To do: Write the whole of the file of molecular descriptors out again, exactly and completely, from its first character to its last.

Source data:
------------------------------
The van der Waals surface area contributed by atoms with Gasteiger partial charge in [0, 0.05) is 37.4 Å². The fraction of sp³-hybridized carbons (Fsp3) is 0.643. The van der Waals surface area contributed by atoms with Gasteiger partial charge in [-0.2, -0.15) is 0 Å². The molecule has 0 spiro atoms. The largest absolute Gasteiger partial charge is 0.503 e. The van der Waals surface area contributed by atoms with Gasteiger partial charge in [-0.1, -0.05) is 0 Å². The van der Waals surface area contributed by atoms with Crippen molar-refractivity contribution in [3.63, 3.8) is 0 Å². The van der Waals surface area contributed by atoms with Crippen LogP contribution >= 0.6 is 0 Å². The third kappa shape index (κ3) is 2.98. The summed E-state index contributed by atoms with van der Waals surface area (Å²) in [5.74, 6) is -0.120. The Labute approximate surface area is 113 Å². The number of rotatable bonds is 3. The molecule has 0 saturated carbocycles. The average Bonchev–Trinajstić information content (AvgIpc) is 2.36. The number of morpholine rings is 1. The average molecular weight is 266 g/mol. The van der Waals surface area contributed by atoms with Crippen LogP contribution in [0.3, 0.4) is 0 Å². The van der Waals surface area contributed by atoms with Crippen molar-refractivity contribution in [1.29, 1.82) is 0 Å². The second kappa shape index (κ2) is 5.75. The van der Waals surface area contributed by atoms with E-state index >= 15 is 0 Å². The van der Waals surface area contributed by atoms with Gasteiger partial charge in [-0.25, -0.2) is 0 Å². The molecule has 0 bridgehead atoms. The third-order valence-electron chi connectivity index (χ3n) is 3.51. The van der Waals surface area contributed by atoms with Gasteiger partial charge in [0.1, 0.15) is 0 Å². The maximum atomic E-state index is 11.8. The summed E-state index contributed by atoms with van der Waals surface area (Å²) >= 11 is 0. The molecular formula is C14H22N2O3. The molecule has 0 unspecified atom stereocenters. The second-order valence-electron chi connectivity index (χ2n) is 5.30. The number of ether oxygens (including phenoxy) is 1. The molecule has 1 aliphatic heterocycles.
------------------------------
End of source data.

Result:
The van der Waals surface area contributed by atoms with Gasteiger partial charge in [0, 0.05) is 37.4 Å². The fraction of sp³-hybridized carbons (Fsp3) is 0.643. The van der Waals surface area contributed by atoms with Gasteiger partial charge in [-0.2, -0.15) is 0 Å². The molecule has 0 spiro atoms. The largest absolute Gasteiger partial charge is 0.503 e. The van der Waals surface area contributed by atoms with Gasteiger partial charge in [-0.1, -0.05) is 0 Å². The van der Waals surface area contributed by atoms with Crippen molar-refractivity contribution in [3.63, 3.8) is 0 Å². The van der Waals surface area contributed by atoms with Crippen LogP contribution >= 0.6 is 0 Å². The third kappa shape index (κ3) is 2.98. The summed E-state index contributed by atoms with van der Waals surface area (Å²) in [5.74, 6) is -0.120. The Labute approximate surface area is 113 Å². The number of rotatable bonds is 3. The molecule has 0 saturated carbocycles. The average Bonchev–Trinajstić information content (AvgIpc) is 2.36. The number of morpholine rings is 1. The average molecular weight is 266 g/mol. The van der Waals surface area contributed by atoms with Crippen LogP contribution in [0.3, 0.4) is 0 Å². The van der Waals surface area contributed by atoms with Crippen molar-refractivity contribution in [1.29, 1.82) is 0 Å². The second kappa shape index (κ2) is 5.75. The van der Waals surface area contributed by atoms with E-state index >= 15 is 0 Å². The van der Waals surface area contributed by atoms with Gasteiger partial charge in [-0.25, -0.2) is 0 Å². The molecule has 0 bridgehead atoms. The third-order valence-electron chi connectivity index (χ3n) is 3.51. The van der Waals surface area contributed by atoms with Gasteiger partial charge in [0.1, 0.15) is 0 Å². The maximum atomic E-state index is 11.8. The summed E-state index contributed by atoms with van der Waals surface area (Å²) >= 11 is 0. The molecular formula is C14H22N2O3. The molecule has 0 unspecified atom stereocenters. The second-order valence-electron chi connectivity index (χ2n) is 5.30. The number of ether oxygens (including phenoxy) is 1. The molecule has 1 aliphatic heterocycles.